This is, of course, a very simple example, and modern-day Digital Humanities is about a lot more than simply making tasks easier. Instead, it’s moved on to undertaking tasks that would have been downright impossible before the advent of the technology we have today. Take, for instance, the Medieval Francophone Literary Cultures Outside France project, which I had the good fortune to be involved in a few years ago. Abbreviated to the much catchier ‘MFLCOF’ (‘muffle-cough’), the rigorous (and, dare I say it, ‘traditional’) research conducted by scholars mapping the textual traditions of literary works has been rendered far more accessible through visualisations that bring the spread of these texts to life. Similarly, Exeter’s very own Virtual Magic Bowls Archive allows for side-by-side comparison of extremely fragile objects that would not have been able to be brought together in real life. I’ve recently had the opportunity to get involved in some more Digital Humanities work myself, as part of the wonderful Values of French team – but more on that in a later post …

Why am I mentioning this? Well, of all of the myriad workshops and training events that I’ve attended since arriving at Exeter, one of the most resonant for me has been the workshop on digital textuality that was held a couple of weeks ago. Exeter is currently putting a lot of money into the subject area, and the event was organised partly to raise awareness of the new Digital Humanities Lab, currently under construction about 200 metres away from where I’m typing this post. The 30 or so of us who had made it to Lecture Theatre 6.2 were treated to a range of presentations that showcased some of the projects currently being undertaken at the University, ranging from innovative uses of the Text Encoding Initiative in the digital editing of Thomas Hardy’s correspondence to the creation of a visitor exhibition at Powderham Castle based around the Courtenay cartulary.

Of particular interest for me, though, was the presentation by Dino Felluga, Professor in English at Purdue University (USA). The crux of his talk was the assertion that while traditional academic presses have certain advantages over more transitory web resources, this situation need not last forever. He addressed one particular criticism of Digital Humanities – that their focus on technical knowledge devalues critical expertise – and made a compelling argument in favour of bridging the gap between traditional and digital humanities scholarship. Even for someone like me, whose experience in the area is rather limited, and who works primarily in a completely different time period from Felluga, the talk, and the discussion that followed, left me inspired to look further into how digital tools can help advance – and certainly not replace! – the work that I’m doing.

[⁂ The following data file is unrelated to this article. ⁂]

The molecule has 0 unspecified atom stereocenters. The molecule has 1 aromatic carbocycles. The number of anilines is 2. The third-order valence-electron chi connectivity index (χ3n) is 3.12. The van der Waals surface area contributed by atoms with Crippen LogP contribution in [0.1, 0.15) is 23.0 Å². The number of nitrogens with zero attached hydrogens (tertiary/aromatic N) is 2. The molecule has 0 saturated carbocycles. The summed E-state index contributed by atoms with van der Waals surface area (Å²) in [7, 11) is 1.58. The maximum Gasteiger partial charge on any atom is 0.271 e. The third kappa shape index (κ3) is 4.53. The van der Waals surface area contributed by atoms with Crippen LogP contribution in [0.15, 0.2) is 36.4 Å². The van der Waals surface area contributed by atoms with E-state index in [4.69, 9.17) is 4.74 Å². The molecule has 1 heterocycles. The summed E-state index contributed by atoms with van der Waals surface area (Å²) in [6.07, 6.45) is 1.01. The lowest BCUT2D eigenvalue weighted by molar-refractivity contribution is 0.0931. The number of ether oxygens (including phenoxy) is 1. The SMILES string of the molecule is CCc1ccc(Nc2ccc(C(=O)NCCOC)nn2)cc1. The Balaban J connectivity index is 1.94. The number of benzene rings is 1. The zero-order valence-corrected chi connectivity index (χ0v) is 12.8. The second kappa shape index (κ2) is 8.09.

So, just a brief update this time: I’m still here, and Anglo-Normantics certainly isn’t going anywhere any time soon. Next week, I’ll be bringing you an update that’s slightly more ‘day-to-day’ in nature, as I take you inside the mysterious world of the Queen’s Building PGR offices …

Responsible adult supervision

Responsible adult supervision

It’s been three weeks since the start of the PhD, and things are starting to come together. The disparate mental maps I have of different parts of town are starting to coalesce together into a coherent whole; I’ve found a pleasant spot in which to work (surely the subject of a future post!); and, perhaps most importantly of all, I’ve figured out how the inter-library loans system works. That said, after the first week of inductions and meetings, my second week as a postgraduate research student was something of a shock to the system: suddenly finding myself alone without any meetings in the next few days to give me concrete writing goals, I spent a couple of days in the library in something of a minor panic, unable to write more than a few words at a time without flicking over to Facebook or Twitter and frequently deleting more words than I actually put down on the page.